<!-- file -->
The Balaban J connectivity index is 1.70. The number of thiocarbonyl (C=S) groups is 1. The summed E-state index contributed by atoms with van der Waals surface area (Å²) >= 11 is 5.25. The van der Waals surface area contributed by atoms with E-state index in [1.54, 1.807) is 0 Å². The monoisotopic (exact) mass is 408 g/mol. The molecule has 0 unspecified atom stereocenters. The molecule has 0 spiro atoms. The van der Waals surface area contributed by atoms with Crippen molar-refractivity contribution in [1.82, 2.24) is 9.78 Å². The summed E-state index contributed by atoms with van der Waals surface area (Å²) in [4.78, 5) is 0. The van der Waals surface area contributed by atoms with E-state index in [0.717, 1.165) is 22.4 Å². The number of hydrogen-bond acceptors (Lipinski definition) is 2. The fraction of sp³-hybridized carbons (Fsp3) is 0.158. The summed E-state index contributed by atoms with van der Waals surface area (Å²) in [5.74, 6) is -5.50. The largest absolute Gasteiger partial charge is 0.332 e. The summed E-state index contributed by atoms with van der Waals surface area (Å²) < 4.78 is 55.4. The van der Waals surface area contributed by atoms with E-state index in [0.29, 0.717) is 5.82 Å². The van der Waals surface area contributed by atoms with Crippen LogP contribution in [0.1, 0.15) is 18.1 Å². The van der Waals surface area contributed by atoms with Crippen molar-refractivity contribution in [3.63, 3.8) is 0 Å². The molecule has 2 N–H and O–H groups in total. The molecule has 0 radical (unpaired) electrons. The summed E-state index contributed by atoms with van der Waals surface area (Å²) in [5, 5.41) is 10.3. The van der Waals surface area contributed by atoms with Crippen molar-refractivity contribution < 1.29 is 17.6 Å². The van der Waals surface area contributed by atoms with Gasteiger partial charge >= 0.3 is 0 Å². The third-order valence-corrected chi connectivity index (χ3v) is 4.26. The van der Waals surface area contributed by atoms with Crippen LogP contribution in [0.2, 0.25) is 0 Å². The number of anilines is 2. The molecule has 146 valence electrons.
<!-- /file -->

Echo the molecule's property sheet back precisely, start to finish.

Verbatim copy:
The Balaban J connectivity index is 1.70. The number of thiocarbonyl (C=S) groups is 1. The summed E-state index contributed by atoms with van der Waals surface area (Å²) >= 11 is 5.25. The van der Waals surface area contributed by atoms with E-state index in [1.54, 1.807) is 0 Å². The monoisotopic (exact) mass is 408 g/mol. The molecule has 0 unspecified atom stereocenters. The molecule has 0 spiro atoms. The van der Waals surface area contributed by atoms with Crippen molar-refractivity contribution in [1.82, 2.24) is 9.78 Å². The summed E-state index contributed by atoms with van der Waals surface area (Å²) in [4.78, 5) is 0. The van der Waals surface area contributed by atoms with E-state index in [0.717, 1.165) is 22.4 Å². The number of hydrogen-bond acceptors (Lipinski definition) is 2. The fraction of sp³-hybridized carbons (Fsp3) is 0.158. The summed E-state index contributed by atoms with van der Waals surface area (Å²) in [5.74, 6) is -5.50. The largest absolute Gasteiger partial charge is 0.332 e. The summed E-state index contributed by atoms with van der Waals surface area (Å²) < 4.78 is 55.4. The van der Waals surface area contributed by atoms with E-state index in [0.29, 0.717) is 5.82 Å². The van der Waals surface area contributed by atoms with Crippen LogP contribution in [0.1, 0.15) is 18.1 Å². The van der Waals surface area contributed by atoms with Crippen molar-refractivity contribution in [3.63, 3.8) is 0 Å². The molecule has 2 N–H and O–H groups in total. The molecule has 0 radical (unpaired) electrons. The summed E-state index contributed by atoms with van der Waals surface area (Å²) in [5, 5.41) is 10.3. The van der Waals surface area contributed by atoms with Crippen molar-refractivity contribution < 1.29 is 17.6 Å². The van der Waals surface area contributed by atoms with Gasteiger partial charge >= 0.3 is 0 Å². The third-order valence-corrected chi connectivity index (χ3v) is 4.26. The van der Waals surface area contributed by atoms with Crippen LogP contribution in [0.2, 0.25) is 0 Å². The number of anilines is 2. The molecule has 146 valence electrons.